It’s no secret that the Hollywood Comet loves musicals.
In 2010, I revealed I had seen 400 movie musicals over the course of eight years. Now that number is over 500. To celebrate and share this musical love, here is my weekly feature about musicals.
This week’s musical:
“The Vagabond Lover” (1929)– Musical #356
RKO Radio Pictures
Rudy Vallee, Sally Blane, Marie Dressler, Nella Walker, Malcolm Waite, Charles Sellon, Alan Roscoe, The Connecticut Yankees band
Saxophone player Rudy Bronson (Vallee) forms a jazz band. To get off the ground, he and his band go to the home of famous bandleader Ted Grant (Waite) for an audition. Grant isn’t interested and kicks them out of his home and then heads out of town. Grant’s neighbors Jean Whitehall (Blane) and her aunt Ethel Bertha Whitehall (Dressler) mistaken Rudy and his band for Ted Grant. Rudy and his band play along but find themselves in hot water when they’re presented at a society fundraiser as Ted Grant and his band.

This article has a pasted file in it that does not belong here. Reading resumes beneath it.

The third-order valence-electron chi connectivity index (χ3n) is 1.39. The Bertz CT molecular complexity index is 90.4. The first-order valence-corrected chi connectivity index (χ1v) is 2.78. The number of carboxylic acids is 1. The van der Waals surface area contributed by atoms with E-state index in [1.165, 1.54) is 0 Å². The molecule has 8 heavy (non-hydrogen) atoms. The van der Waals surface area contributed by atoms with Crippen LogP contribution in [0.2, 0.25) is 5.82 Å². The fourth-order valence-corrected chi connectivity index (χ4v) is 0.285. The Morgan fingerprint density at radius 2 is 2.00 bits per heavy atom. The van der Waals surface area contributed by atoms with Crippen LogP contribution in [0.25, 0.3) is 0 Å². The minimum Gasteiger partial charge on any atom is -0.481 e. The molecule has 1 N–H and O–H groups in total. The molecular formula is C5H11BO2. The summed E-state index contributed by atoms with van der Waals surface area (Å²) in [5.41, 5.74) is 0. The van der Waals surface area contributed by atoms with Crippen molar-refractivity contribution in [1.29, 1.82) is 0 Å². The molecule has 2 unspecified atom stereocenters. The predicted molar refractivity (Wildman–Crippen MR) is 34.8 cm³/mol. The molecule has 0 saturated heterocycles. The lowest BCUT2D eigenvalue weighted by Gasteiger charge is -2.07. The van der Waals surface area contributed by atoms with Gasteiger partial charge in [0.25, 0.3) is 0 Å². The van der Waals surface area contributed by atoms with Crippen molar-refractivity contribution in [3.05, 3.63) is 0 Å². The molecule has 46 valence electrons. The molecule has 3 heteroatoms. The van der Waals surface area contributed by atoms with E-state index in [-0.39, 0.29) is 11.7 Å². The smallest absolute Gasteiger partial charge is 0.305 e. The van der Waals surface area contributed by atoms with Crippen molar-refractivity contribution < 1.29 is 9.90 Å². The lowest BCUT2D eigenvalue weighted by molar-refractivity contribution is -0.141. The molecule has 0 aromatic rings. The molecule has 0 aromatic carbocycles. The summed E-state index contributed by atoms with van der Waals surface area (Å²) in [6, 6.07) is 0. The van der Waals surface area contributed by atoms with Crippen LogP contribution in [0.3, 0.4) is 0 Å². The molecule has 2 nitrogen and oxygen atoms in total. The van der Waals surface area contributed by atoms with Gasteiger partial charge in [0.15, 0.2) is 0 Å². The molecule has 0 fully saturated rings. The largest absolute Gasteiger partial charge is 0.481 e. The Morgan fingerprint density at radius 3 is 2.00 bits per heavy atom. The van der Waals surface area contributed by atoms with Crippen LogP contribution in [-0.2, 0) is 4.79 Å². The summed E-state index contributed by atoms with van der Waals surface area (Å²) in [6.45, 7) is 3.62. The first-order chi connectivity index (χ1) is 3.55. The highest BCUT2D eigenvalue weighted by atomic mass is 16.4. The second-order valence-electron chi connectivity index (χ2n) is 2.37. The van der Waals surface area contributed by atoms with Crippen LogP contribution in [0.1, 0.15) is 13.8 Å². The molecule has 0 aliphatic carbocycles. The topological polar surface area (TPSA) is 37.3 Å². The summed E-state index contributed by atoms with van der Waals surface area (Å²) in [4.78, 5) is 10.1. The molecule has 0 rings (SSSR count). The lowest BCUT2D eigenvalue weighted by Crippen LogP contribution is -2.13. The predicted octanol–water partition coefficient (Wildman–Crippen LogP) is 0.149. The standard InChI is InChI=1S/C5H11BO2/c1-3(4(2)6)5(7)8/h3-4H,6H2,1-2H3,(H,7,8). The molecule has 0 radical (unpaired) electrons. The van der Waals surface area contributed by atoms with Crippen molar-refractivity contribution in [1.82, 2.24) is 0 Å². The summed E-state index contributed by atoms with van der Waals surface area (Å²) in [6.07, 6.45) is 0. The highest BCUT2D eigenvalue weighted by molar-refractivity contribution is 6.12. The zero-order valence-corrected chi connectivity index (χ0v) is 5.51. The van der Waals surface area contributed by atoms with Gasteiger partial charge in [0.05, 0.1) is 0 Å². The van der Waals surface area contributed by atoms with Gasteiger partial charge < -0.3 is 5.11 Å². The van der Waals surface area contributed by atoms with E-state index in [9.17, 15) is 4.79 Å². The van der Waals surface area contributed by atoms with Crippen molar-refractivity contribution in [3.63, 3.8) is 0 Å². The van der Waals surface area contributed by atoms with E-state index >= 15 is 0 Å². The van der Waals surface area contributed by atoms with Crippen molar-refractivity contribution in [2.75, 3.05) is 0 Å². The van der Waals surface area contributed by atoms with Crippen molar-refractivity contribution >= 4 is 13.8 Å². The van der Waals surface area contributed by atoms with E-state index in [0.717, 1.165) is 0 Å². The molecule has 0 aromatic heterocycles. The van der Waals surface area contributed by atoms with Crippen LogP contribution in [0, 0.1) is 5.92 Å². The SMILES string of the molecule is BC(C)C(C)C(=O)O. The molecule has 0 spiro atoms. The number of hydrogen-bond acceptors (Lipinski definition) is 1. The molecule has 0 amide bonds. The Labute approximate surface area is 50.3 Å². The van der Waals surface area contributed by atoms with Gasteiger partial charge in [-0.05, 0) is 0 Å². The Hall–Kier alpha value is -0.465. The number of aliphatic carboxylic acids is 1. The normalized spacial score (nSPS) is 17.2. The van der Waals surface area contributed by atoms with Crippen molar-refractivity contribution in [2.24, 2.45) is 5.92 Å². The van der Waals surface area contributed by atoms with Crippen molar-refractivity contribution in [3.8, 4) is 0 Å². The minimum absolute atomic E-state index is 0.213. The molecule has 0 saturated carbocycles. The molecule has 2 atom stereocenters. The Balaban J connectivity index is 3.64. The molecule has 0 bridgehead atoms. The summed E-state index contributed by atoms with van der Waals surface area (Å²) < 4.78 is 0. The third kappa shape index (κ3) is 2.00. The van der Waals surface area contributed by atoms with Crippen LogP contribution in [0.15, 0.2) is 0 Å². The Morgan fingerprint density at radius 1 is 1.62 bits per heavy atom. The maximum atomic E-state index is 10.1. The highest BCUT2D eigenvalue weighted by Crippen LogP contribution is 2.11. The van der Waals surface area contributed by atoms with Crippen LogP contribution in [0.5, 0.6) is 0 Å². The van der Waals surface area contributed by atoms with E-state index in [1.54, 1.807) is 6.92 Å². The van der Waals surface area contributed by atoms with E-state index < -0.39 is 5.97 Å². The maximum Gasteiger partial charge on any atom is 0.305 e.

-Rudy Vallee’s first feature film
-“Vagabond Lover” was briefly Vallee’s publicity nickname
-“Nobody’s Sweetheart” performed by Rudy Vallee and the Connecticut Yankees
-“If You Were the Only Girl in the World” performed by Rudy Vallee
-“A Little Kiss Each Morning (A Little Kiss Each Night)” performed by Rudy Vallee
-“I Love You, Believe Me, I Love You” performed by Rudy Vallee
“The Vagabond Lover” is both an early film with sound and also Rudy Vallee’s film. It’s interesting to see this early film to see how both musicals and Rudy Vallee acting improved.
It’s very obvious that studios are still trying to figure out hot to best use sound. While the story line is less muddled than films like “Broadway Melody of 1929,” the sound volumes are often muddy. Sometimes the music is louder than the singing or talking, and other times I feel like the actors are shouting to be picked up by the microphone.
In his first film, Rudy Vallee isn’t a very good actor. But he apparently improved his acting craft over the years because Vallee was a skilled comedic actor in the 1940s and 1950s.
“Vagabond Lover” is just over an hour-long. It’s not terrible, but rather lackluster. Marie Dressler is wasted in the film and doesn’t exercise her comedic talents. Sally Blane is lovely, but is merely window dressing in the movie.
Overall, it’s watchable but not one I would be pressed to revisit.
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